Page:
John Mewburn Levien
A student of Manuel García, John Mewburn Levien was a noted singing teacher in England during the beginning decades of the 20th century and gave talks which were published- an extract from one appears below. Titled The Singing-Master's Decalogue (1916), Levien's talk to the Incorporated Society of Musicians outlines the basic principles of bel canto singing. Of course, the curious thing regarding this slender 15 page document is that, after reading it, one is left with the impression that the issues facing the voice teacher of a hundred years ago are nearly identical to those faced today.
My old friend Charles Lunn, the author of "Philosophy of Voice." was always adjuring us to "define our terms." We will therefore begin, "and it please you." with an attempt to define the word "singing."
Do we mean by "singing" any sort of attempt to make the words and music with one's mouth and throat? That ever-lamented humorist Dan Leno used to cause much amusement by giving a list of all sorts and conditions of eggs. But just as the good housekeeper, when she goes to buy eggs, does not look for those of the electioneering type, so I take it by "singing" we, here, mean not singing which is technically bad, but singing which is governed by the canons of Art, viz, That the voice should be steady; that the tone should flow out, and not be forced out; that it should be clear and carrying and properly focussed; composed, as it were, with the different proper proportions of brightness and somberness; that the vocalization, that is, the singing of two or more notes on a vowel sound should be smooth, and yet the notes distinct; that there should be a proper preponderance of vowel sound over consonant sound in duration; that the words should be plain; that the shakes, turns, etc., should be perfectly done as by good instrumentalists; that any gradation of tone should be at the instant command of the singer; that the voice should not suggest a slice of human anatomy, such as the throat or the nose; and that dramatic effects, tone-colour, etc., should for the most part be made within the limits of those canons, though of course for any special effect the artist might momentarily depart for any or all of them.
Now these limitations are the corresponding limitations which we find in literature, in military and all other human affairs in which the trained human intellect has exercised itself; to the casual thinker they seem likely to hamper the artist's movements, but as a matter of fact they really enable him to reach heights unattainable in any other way- always supposing he has been born with the great gifts which are indispensable and without which cultivation is a mere waste of time.
There are some people who have a kind of idea that singing is a natural thing. Let us consider the word "natural." I fancy that there is very often a slight confusion in the minds of people when they use the word; what they mean is, that singing should appear unforced- spontaneous, and in that way natural. But they think at the same time that this is a thing which is done without any instruction or conscious thought. No doubt there are things in singing which are done without any study or conscious thought, but no more can the most gifted know the whole collection of those things which are in the compound of the great singer, than can an absolutely symmetrical pearl necklace be made out of a handful of unsorted pearls, casually picked out of a bag straight from the fisheries. Some handfuls may be more or less symmetrical, but there must always be a good deal of choosing; and this has happened, I think, in the case of great singers.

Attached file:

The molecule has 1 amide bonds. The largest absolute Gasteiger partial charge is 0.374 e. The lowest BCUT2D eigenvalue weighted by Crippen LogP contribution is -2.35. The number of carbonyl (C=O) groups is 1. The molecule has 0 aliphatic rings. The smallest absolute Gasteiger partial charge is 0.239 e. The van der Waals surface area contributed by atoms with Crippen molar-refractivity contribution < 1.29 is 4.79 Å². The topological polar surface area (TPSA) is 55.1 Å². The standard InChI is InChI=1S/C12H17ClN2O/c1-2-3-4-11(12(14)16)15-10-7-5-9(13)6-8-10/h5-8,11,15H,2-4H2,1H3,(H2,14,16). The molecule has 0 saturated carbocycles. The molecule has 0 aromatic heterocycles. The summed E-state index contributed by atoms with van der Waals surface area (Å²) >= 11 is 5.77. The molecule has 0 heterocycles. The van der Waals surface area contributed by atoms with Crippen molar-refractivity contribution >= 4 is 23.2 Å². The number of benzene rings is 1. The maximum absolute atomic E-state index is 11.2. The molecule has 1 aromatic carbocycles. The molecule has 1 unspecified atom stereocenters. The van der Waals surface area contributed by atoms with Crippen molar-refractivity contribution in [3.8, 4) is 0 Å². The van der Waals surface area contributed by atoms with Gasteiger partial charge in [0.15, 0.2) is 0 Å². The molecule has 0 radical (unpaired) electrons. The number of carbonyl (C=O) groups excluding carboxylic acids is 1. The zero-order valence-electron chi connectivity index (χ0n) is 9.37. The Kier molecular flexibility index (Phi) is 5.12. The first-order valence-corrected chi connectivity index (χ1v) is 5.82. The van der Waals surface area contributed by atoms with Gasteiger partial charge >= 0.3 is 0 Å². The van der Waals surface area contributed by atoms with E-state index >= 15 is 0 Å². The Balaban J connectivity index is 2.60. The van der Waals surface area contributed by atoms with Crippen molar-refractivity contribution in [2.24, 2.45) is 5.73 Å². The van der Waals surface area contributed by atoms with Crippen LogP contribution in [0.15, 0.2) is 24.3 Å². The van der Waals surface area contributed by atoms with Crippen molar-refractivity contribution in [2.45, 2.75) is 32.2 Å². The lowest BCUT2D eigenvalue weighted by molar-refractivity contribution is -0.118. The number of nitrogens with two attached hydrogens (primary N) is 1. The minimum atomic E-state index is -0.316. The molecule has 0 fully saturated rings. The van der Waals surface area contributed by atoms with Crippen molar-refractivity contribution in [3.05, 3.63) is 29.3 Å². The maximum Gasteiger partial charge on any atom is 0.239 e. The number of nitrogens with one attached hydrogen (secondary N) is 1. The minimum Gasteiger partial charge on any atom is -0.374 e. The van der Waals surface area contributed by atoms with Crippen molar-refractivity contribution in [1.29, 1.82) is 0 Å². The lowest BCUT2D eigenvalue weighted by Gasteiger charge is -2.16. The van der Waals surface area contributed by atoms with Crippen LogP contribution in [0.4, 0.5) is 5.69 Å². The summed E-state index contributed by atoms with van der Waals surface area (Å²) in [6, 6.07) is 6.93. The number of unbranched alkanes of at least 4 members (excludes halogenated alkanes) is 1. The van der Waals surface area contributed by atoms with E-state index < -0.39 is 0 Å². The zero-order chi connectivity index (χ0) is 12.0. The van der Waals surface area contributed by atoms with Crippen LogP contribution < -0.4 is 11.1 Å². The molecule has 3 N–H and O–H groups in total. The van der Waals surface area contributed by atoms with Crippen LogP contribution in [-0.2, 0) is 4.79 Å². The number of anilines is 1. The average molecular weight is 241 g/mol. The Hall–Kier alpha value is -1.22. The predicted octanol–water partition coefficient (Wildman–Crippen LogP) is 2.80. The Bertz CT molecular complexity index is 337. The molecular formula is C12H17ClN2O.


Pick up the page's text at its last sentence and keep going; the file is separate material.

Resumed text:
For the last thirty or forty years the public has shown a tendency to like only that which excites it. It is a retrograde- an atavistic propensity. Were that bent in the public mind intensified, Art would disappear and return to a state of uncultivated nature. It is therefore the duty of the expert to keep his hold, and retain the influence over the community, to guide them aright.
There has been in all ages since music emerged from its infancy some natural singing, some singing which was artificial, which smelt of the lamp, and some which was governed by canons of art and yet appeared perfectly natural. The ratios in which these different forms of singing have been practised have varied at different times. The middle sort- the artificial - we need not trouble ourselves with; everybody must admit that to be to out of court; but we must make up our minds whether we are going more or less to take what Nature gives us, or whether we are to have a thing of as much fire and energy as you like, but a fire and energy which is under the automatic control of a technique which has become second nature.
In certain instances this executive ability may be partly a heaven-sent gift. History, however, shows that in most cases it has been acquired by careful and methodical teaching, by diligent practice and study, and the minute observation of good models. It is only when technique illapses as part of oneself that it resolves into one's second nature. Unless we have thoroughly assimilated it, it is impossible to appear inartificial, unaffected, or to sing with abandon. It was by the art which conceals art that Jenny Lind achieved some of her greatest triumphs. With her, as with other phenomenal singers, miracles have been affected by accomplishing, with the ease of innocence, difficulties of the most intricate character.
The public, with a morbid dread that singing cannot be interesting if it accords with rule, has no perception of our secrets of preparation. If the act of presenting an executive attainment is not conformable with certain underlying rules it is formless, inartistic and uncivilised. It is the work of the master to take care that technique and natural freshness run in double harness side by side, so that the one faculty stimulates the other, like a well-matched pair of horses.